Carcinoma of the bladder accounts for 4 % of all cancers (with an incidence in men of 30 per 100,000 and in women of 10 per 100,000 in the UK), is the fifth most common cancer in men, and has a peak prevalence in the seventh decade. Environmental factors, including tobacco, amine compounds used in the manufacture of dyes, and schistosomiasis, have been clearly implicated in bladder Tumoursigenesis, but genetic factors may also be relevant. Ninety percent of bladder Tumours are transitional cell carcinomas, which may contain elements of squamous carcinoma or adenocarcinoma. Less commonly, sarcoma, melanoma, or small cell undifferentiated carcinoma may occur.
Familial clusters of bladder cancer were reported by Fraumeni and Thomas (1967) and McCullough et al. (1975). In these reports, bladder cancer affected a total of ten individuals from two-generation families. Lynch et al. (1979) also described two families showing a predisposition to transitional cell carcinoma of the bladder and renal pelvis. One individual developed bladder cancer at the age of 24 years. Familial clustering of bladder cancer could reflect shared exposure to environmental hazards or genetic susceptibility. A role for genetic factors is indicated by the association of bladder and other urothelial cancers with Lynch (HNPCC) syndrome and by the increased risk of bladder cancer in patients with germline RB1 mutations. However, the most important contribution of genetic factors to bladder cancer risk is probably in determining individual susceptibility to environmental carcinogens, such as tobacco or occupational exposure to aromatic amine compounds. Hence, research into genetic susceptibility to bladder cancer has focused predominantly on the identification low-penetrance susceptibility genes, and large numbers of SNPs that convey small increases in relative risks have been identified. These SNPs are linked to genes implicated in detoxification of carcinogens, control of the cell cycle, and apoptosis and maintenance of DNA integrity (Golka et al. 2011).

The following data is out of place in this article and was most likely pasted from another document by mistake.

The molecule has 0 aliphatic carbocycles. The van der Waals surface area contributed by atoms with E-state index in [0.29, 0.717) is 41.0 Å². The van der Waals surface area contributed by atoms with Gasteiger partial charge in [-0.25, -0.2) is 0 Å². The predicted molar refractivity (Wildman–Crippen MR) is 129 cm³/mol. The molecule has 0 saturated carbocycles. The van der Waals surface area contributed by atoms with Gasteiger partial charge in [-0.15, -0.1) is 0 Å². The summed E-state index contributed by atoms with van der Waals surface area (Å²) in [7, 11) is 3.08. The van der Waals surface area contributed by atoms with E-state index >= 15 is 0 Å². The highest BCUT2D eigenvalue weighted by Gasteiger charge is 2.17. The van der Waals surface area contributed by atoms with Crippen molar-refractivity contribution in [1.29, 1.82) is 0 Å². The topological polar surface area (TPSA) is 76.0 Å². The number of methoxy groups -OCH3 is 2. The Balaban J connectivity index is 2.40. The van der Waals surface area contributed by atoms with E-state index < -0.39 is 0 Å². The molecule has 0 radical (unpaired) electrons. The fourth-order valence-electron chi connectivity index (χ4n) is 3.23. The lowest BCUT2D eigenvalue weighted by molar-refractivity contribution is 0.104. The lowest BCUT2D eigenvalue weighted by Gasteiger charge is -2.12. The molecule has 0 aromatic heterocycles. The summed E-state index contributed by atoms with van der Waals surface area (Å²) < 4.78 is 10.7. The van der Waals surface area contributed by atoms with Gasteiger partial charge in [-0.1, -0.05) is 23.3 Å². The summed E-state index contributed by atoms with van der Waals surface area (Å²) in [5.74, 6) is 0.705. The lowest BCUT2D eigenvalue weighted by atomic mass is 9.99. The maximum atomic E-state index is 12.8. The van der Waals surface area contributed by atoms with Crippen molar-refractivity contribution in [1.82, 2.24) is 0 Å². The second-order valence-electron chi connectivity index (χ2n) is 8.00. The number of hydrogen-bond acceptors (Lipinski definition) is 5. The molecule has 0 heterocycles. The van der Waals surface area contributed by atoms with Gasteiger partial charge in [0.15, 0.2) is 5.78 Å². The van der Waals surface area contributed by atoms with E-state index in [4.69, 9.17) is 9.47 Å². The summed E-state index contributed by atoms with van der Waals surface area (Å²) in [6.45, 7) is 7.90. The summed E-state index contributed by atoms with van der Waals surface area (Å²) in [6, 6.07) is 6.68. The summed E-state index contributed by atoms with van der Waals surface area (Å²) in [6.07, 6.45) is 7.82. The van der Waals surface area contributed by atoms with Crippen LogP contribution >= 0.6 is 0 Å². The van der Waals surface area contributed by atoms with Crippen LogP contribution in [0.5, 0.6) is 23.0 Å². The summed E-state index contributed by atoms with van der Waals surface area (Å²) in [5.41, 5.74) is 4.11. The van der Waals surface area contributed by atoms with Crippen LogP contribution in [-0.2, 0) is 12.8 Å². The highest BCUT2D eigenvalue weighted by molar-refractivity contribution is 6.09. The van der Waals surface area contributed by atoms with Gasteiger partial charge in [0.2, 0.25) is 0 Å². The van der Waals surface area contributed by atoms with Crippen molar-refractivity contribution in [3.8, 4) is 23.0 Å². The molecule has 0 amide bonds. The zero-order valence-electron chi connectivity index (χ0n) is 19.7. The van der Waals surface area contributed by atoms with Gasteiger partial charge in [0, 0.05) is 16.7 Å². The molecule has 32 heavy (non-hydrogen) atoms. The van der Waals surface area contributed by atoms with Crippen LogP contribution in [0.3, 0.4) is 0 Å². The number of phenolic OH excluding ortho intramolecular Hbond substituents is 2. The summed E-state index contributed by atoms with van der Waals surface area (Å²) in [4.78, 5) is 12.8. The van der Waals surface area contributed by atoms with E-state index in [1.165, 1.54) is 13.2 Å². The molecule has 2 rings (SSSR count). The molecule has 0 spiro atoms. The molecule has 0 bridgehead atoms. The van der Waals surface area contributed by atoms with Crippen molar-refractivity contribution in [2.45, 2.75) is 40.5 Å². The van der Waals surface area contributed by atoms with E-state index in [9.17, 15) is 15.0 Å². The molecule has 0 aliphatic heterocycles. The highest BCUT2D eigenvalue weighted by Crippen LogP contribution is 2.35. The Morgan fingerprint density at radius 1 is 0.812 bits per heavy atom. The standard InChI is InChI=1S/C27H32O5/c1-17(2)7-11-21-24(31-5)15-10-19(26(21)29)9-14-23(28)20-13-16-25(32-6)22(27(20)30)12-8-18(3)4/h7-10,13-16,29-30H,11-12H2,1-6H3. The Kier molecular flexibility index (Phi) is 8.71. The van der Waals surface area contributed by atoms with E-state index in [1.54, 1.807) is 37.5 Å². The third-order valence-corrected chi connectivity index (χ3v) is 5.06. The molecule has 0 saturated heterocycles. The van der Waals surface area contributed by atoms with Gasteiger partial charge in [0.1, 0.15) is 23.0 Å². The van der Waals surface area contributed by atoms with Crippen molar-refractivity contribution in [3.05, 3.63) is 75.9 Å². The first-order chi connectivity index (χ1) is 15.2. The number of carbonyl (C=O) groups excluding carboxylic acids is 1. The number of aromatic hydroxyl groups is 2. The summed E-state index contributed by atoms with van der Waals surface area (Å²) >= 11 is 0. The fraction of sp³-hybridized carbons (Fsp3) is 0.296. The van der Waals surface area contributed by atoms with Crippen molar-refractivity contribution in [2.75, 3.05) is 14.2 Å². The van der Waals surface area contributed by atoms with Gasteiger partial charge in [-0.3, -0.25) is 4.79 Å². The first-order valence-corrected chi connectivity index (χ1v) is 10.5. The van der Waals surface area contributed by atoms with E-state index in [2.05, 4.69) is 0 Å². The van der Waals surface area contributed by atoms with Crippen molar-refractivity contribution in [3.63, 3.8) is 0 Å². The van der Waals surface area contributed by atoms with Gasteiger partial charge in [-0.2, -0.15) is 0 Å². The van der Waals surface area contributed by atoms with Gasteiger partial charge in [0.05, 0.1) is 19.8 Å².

Bladder Tumours are frequently synchronous or metachronous. However, while these features are classical indicators of genetic susceptibility, molecular studies have suggested that multicentricity does not reflect a high incidence of multiple primary Tumours but rather than a single primary transformation event may seed other Tumours by spread across the urothelium.
Individuals who are at increased risk of bladder cancer should be screened by 6-monthly urinalysis and urinary cytology, with cystourethroscopy when these tests are abnormal. Analysis of urine sediment for microsatellite DNA markers may provide a novel method for monitoring bladder cancer recurrence (Steiner et al. 1997).